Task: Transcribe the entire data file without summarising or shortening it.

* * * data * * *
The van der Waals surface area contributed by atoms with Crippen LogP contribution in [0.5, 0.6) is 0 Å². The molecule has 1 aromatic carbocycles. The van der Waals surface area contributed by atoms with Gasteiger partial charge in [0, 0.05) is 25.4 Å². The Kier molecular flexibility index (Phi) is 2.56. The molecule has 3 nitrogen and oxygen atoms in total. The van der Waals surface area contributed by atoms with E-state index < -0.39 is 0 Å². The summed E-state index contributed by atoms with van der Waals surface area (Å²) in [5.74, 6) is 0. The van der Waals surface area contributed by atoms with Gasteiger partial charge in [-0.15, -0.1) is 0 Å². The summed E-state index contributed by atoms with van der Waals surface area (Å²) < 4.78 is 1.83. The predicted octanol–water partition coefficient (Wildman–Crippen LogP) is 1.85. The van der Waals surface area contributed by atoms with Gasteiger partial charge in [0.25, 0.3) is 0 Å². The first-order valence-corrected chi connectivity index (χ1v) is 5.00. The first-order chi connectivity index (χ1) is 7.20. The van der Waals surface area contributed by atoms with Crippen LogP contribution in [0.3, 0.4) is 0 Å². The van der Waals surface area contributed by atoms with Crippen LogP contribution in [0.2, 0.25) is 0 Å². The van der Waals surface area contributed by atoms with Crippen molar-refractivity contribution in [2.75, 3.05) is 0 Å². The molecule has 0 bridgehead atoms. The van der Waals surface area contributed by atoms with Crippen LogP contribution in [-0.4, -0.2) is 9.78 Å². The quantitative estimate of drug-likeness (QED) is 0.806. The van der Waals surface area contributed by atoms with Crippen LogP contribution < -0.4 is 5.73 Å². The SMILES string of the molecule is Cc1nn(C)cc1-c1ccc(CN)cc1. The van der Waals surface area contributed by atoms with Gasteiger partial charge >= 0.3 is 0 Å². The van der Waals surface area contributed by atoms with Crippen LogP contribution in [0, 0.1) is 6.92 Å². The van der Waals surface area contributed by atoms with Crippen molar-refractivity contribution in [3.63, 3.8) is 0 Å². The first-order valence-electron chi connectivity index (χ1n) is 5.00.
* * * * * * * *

The van der Waals surface area contributed by atoms with Crippen LogP contribution in [0.5, 0.6) is 0 Å². The molecule has 1 aromatic carbocycles. The van der Waals surface area contributed by atoms with Gasteiger partial charge in [0, 0.05) is 25.4 Å². The Kier molecular flexibility index (Phi) is 2.56. The molecule has 3 nitrogen and oxygen atoms in total. The van der Waals surface area contributed by atoms with E-state index < -0.39 is 0 Å². The summed E-state index contributed by atoms with van der Waals surface area (Å²) in [5.74, 6) is 0. The van der Waals surface area contributed by atoms with Gasteiger partial charge in [-0.15, -0.1) is 0 Å². The summed E-state index contributed by atoms with van der Waals surface area (Å²) < 4.78 is 1.83. The predicted octanol–water partition coefficient (Wildman–Crippen LogP) is 1.85. The van der Waals surface area contributed by atoms with Gasteiger partial charge in [0.25, 0.3) is 0 Å². The first-order valence-corrected chi connectivity index (χ1v) is 5.00. The first-order chi connectivity index (χ1) is 7.20. The van der Waals surface area contributed by atoms with Crippen LogP contribution in [0.3, 0.4) is 0 Å². The van der Waals surface area contributed by atoms with Crippen LogP contribution in [0.2, 0.25) is 0 Å². The van der Waals surface area contributed by atoms with Crippen molar-refractivity contribution in [2.75, 3.05) is 0 Å². The molecule has 0 bridgehead atoms. The van der Waals surface area contributed by atoms with Crippen LogP contribution in [-0.4, -0.2) is 9.78 Å². The quantitative estimate of drug-likeness (QED) is 0.806. The van der Waals surface area contributed by atoms with Crippen LogP contribution < -0.4 is 5.73 Å². The SMILES string of the molecule is Cc1nn(C)cc1-c1ccc(CN)cc1. The van der Waals surface area contributed by atoms with Gasteiger partial charge >= 0.3 is 0 Å². The van der Waals surface area contributed by atoms with Crippen LogP contribution in [0, 0.1) is 6.92 Å². The van der Waals surface area contributed by atoms with Crippen molar-refractivity contribution in [3.63, 3.8) is 0 Å². The first-order valence-electron chi connectivity index (χ1n) is 5.00.